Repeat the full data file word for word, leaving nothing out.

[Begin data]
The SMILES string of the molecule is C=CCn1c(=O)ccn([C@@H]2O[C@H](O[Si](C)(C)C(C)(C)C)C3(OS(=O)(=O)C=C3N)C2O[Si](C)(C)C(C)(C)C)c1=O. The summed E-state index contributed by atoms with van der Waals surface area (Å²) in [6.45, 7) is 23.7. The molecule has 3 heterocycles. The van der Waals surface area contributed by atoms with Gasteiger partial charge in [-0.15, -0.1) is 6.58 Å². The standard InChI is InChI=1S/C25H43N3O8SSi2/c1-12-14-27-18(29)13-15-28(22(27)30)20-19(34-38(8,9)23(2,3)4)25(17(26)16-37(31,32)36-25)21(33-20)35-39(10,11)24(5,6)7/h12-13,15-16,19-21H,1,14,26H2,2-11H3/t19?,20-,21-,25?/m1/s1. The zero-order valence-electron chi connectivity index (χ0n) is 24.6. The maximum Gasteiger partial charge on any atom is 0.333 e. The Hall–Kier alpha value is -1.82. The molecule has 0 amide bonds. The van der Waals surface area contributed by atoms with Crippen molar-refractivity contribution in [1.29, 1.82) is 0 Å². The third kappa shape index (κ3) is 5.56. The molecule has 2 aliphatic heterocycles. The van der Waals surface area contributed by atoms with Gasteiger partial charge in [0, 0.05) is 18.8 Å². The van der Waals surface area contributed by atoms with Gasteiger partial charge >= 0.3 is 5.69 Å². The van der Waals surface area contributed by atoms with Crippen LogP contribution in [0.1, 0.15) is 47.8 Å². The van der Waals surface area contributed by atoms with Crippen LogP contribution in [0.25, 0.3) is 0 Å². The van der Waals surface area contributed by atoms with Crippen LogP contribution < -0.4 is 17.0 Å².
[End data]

The SMILES string of the molecule is C=CCn1c(=O)ccn([C@@H]2O[C@H](O[Si](C)(C)C(C)(C)C)C3(OS(=O)(=O)C=C3N)C2O[Si](C)(C)C(C)(C)C)c1=O. The summed E-state index contributed by atoms with van der Waals surface area (Å²) in [6.45, 7) is 23.7. The molecule has 3 heterocycles. The van der Waals surface area contributed by atoms with Gasteiger partial charge in [-0.15, -0.1) is 6.58 Å². The standard InChI is InChI=1S/C25H43N3O8SSi2/c1-12-14-27-18(29)13-15-28(22(27)30)20-19(34-38(8,9)23(2,3)4)25(17(26)16-37(31,32)36-25)21(33-20)35-39(10,11)24(5,6)7/h12-13,15-16,19-21H,1,14,26H2,2-11H3/t19?,20-,21-,25?/m1/s1. The zero-order valence-electron chi connectivity index (χ0n) is 24.6. The maximum Gasteiger partial charge on any atom is 0.333 e. The Hall–Kier alpha value is -1.82. The molecule has 0 amide bonds. The van der Waals surface area contributed by atoms with Crippen molar-refractivity contribution in [1.29, 1.82) is 0 Å². The third kappa shape index (κ3) is 5.56. The molecule has 2 aliphatic heterocycles. The van der Waals surface area contributed by atoms with Gasteiger partial charge in [0, 0.05) is 18.8 Å². The van der Waals surface area contributed by atoms with Gasteiger partial charge >= 0.3 is 5.69 Å². The van der Waals surface area contributed by atoms with Crippen LogP contribution in [0.1, 0.15) is 47.8 Å². The van der Waals surface area contributed by atoms with Crippen LogP contribution in [0.25, 0.3) is 0 Å². The van der Waals surface area contributed by atoms with Crippen LogP contribution < -0.4 is 17.0 Å².